**UPDATE: IT'S DONE!!! I have the endpapers in, and that means it's finished (with the exception of corners still)! There was one unfortunate issue involving water, but it worked out for the best, I think.**
YAY!! I'm so excited! I finally, mostly finished the giant hand-bound sketchbook I've been putting off!
I say mostly because I still need endpapers, and I have nickel corner protectors coming too.
This book is meant to be a sketchbook. I love art and I love to sketch, but I often find myself forgoing my designated 'sketchbook' to draw on loose paper or the sides of my homework. I feel that there are two reasons for this:
1. I easily get bored with the same blank white paper all the time. I find it hard to get inspired unless I already have an idea.
2. I tend to get cheaper sketchbooks because I know I'll carry them with me everywhere and they're going to get beat up. It's a bit backwards because a better quality book would hold up longer, but I'm so afraid of 'ruining' a nice one
For a sketchbook, it's pretty darn big. The text block is 81/2" x 11" (the size of regular printer paper) and is about an inch thick. Here is some math for you:12
papers per signature
When folded, that is 8
pages per signature
If I used both sides (which I will), I get 16
pages per signature
Multiply to get 192
, because I glued the outside face of the last page of the first and last signatures to the cover
6 of the signatures are a mix:
Two different weights of watercolor paper (some of the lighter weight has rainbow edges)
Cream drawing paper
White drawing paper
Black paper (not construction, something else)
Some strange smooth white poster paper my teacher had
The other half is 98 lb mixed media paper. I staggered one in between each signature of mixed paper. I thought that way I could solve the boredom problem, but I would also have a majority of 'regular' paper in case I wanted to do my normal art.
I stitched them together with some random stitch I don't know the name of. Here is a diagram I made, if someone can tell me what it is it would be much appreciated! I used waxed brown thread made for leather.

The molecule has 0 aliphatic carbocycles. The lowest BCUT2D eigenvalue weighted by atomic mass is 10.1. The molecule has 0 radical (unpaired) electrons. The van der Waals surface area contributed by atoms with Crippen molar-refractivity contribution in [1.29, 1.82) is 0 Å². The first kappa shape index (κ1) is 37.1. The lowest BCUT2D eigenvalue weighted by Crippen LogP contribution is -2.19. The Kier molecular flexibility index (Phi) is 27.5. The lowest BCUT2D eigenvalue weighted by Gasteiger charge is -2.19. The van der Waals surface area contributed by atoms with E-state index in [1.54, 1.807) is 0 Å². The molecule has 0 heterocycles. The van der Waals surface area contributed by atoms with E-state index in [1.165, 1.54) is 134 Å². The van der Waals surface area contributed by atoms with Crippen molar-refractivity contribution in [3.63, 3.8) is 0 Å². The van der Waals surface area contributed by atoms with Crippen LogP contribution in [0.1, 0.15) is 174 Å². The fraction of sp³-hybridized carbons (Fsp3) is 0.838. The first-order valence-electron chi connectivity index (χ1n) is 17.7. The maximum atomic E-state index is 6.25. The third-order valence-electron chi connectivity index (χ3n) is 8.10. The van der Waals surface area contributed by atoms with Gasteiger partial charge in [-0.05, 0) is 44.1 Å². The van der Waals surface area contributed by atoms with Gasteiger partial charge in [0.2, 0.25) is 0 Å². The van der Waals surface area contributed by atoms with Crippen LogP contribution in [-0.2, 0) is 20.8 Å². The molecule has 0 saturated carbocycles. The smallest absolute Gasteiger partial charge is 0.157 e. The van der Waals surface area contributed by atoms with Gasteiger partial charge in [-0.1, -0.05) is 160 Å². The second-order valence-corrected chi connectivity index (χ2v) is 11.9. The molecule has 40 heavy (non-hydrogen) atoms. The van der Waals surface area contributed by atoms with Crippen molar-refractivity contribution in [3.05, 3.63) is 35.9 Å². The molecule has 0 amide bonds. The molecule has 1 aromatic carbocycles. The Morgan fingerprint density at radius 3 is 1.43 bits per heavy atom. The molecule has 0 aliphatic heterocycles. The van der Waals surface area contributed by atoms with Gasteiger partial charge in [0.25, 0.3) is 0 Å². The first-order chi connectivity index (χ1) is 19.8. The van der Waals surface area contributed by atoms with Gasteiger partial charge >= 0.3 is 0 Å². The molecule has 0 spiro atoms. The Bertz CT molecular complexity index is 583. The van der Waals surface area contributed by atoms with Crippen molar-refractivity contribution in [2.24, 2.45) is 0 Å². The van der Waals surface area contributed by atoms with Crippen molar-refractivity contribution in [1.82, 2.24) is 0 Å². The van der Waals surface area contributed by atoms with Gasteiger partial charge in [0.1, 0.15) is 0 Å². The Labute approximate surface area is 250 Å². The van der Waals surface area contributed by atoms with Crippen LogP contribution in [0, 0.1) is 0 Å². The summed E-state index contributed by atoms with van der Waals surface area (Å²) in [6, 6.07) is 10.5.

This is the pattern it made:
I then glued the spine. True bookbinders might kill me, but I used hot glue, because it was the only kind I had that dried flexible. It's working out pretty good so far. Then I added a piece of canvas to the spine.
I made headbands from silver and blue embroidery thread for visual interest.
I used deerhide dyed with acorn brown Ecoflo leather dye and illustration board for the cover. I sewed on a nickle buckle to hold it all shut, then used Ecoflo leather glue to glue it all together. When I added the textblock, I used the leather glue to attach the canvas flaps, then the first and last page of the outside signatures, just to make it stronger. I still need to marble some endpapers, and I have ordered some nickel corner protectors to cover the bad joins at the corners.
Now that I've bored you all to death, here are the pics!
My favorite weird page is a layer of vellum over a rainbow watercolor page. I think I'll have lots of fun with this one!
More in-progress pictures if you're interested:
Here are the endpapers. I bought this wonderful paper at Ben Franklin in Oconomowoc while we were there for my aunt's surprise 50th b-day party. It was too delicate to stand alone, though, so I glued them to the first page for some support. The gold is very iridescent, I love it
Views when closed:
I also had to do another coat of dye. My mom's water bottle leaked all over the cover on the way home and the dye ran, making this splotchy yellow spot and a dark watermark. Everyone seems to think it gives it character, though I miss the old look, personally
Oh well. What can you do?
C&C is welcome and appreciated! I'm very happy with how this bookbinding attempt went, but I'd love some tips from more experienced binders. I definitely don't know everything